Bernie v. Hillary

CULTURE.bernie-sanders-objects

<> on January 29, 2013 in Washington, DC.

Their differences aren’t a battle between good and evil

by Mark Russell

OK, here’s the thing with the Democratic primary: everyone imagines they are supporting the one candidate who can save us from the abyss and feel aggrieved and belittled by the other side. I am personally a Bernie Sanders supporter, but the truth is that this is not a battle between good and evil so much as an awkward contest between two animals who evolved in entirely different ecosystems.

Hillary Clinton is like a grizzled hunter in the Amazon. Every day is a battle for survival. She has suffered every venom and poison imaginable and from her time as being the wife of a Democratic governor in a red state to being Secretary of State to the most besieged administration in modern history, she has lived her entire life in a rainforest filled with things determined to kill her. Her political survival instincts have adapted accordingly.

Bernie Sanders is like a wallaby. He hails from the benign ecosystem known as Vermont, where he lacks any natural predators. He will be the beloved senator from Vermont for as long as he cares to be. So he hops around wherever he wants, unafraid that anyone might use his words to crucify him. Propose a $15 minimum wage? Just have a friendly chat with anyone who disagrees. Call yourself a “socialist?” Sure, why not? We’re all friends here. On the other side of the world, though, if Hillary Clinton channels her inner Eleanor Roosevelt, the Republicans call it a seance. Write a few State Department emails from your personal server? Suddenly there’s a major Congressional investigation, even though nobody cared when previous Secretaries of State did exactly the same thing.

Bernie’s instincts have evolved so he feels no danger in exposing his head to say what he thinks, however far afield it may be from current political reality. Hillary’s instincts, on the other hand, have adapted in a harsher environment, where extreme cautiousness and distrust are rewarded.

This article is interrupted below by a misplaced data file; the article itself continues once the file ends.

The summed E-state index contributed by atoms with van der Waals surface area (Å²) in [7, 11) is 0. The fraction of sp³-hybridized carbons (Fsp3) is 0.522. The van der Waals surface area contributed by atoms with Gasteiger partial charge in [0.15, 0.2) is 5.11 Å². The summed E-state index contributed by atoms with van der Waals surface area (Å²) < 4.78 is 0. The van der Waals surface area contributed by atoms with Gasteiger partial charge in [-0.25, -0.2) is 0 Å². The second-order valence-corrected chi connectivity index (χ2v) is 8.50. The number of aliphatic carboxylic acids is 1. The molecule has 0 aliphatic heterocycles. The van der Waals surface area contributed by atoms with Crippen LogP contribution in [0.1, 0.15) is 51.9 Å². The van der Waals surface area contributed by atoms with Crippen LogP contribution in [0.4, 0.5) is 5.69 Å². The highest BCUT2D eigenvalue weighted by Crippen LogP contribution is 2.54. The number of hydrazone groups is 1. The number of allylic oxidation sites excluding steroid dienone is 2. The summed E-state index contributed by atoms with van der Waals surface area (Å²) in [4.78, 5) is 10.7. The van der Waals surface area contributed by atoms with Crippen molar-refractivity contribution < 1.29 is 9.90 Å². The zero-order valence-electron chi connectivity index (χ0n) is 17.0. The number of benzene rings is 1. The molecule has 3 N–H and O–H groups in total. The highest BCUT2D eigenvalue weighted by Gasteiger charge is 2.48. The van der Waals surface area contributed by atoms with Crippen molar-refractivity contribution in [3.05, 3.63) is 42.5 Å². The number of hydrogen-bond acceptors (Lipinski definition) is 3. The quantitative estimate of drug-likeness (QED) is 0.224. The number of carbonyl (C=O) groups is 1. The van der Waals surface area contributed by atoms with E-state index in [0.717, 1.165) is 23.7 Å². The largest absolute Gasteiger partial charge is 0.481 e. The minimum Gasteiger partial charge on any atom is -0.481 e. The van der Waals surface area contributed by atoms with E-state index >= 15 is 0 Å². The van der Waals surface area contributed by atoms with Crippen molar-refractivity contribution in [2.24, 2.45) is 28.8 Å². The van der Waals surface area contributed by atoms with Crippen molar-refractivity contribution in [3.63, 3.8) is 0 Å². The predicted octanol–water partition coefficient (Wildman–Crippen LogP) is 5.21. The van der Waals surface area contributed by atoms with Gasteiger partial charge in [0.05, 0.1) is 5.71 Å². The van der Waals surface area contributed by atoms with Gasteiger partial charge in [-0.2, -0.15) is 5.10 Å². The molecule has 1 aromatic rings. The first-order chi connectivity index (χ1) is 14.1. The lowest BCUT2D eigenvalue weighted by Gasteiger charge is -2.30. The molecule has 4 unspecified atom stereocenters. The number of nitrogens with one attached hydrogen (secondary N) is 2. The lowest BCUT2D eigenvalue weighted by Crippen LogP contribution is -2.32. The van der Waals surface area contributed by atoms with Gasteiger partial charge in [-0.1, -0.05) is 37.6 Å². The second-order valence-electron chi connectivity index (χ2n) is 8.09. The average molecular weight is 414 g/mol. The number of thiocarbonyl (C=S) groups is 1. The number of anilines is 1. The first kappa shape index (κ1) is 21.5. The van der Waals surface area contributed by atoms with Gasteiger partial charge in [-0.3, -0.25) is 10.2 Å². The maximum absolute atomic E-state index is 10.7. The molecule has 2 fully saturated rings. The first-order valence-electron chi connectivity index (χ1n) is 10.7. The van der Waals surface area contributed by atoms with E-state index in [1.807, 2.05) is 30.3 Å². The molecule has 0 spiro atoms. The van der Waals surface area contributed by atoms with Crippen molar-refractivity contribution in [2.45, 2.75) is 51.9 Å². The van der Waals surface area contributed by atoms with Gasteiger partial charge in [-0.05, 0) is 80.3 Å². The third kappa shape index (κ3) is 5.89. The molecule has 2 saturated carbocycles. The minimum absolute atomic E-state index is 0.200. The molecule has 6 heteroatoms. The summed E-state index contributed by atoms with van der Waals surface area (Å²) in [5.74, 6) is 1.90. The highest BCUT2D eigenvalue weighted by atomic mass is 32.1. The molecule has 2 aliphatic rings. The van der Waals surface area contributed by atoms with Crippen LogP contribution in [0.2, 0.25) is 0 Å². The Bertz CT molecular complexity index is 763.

Likewise, the two candidates’ strengths and weaknesses are a direct consequence of their respective environments. Three decades of jungle warfare against Republicans has left Hillary battle-tested and well-versed in the dark arts of political campaigning. She will, I have no doubt, annihilate whoever emerges from the Republican Convention and be drinking out of their skull by November. But at the same time, this experience has made her reticent to take strong positions, to say things that could be later used against her. She tends to “evolve” rather than stand on principle. Bernie has no such qualms and, from the very beginning, has taken principled stands on the Iraq War, universal health insurance, gay marriage, etc., which while controversial at the time, have since been borne out by history. He is the forward-thinking visionary that Hillary is not, but he also seems naively unprepared for the shitwave of dirty tricks and false accusations that will come his way if and when he has to run a national campaign against a Donald Trump or a Ted Cruz.

I’m not telling you who to vote for in the Democratic primary. Thanks to decades of self-selecting news coverage, extreme right-wing radio, and the derangement induced by the reality that the white male vote is no longer enough to carry national elections, the GOP field has been reduced to an incoherent fever dream of xenophobia and obsolescence. Either Hillary Clinton or Bernie Sanders would be infinitely preferable to anyone in that mental ward. This primary is not a choice between good and evil, as some Democrats have made it out to be, but rather the choice between different types of leaders, the visionary versus the tactician, whose approach to politics has largely been forged by differences in environment rather than character. §

Mark Russell is the author of God Is Disappointed in You and Apocrypha Now. He also writes the comic book series Prez and The Flintstones for DC Comics. He lives and works in Portland, Oregon.

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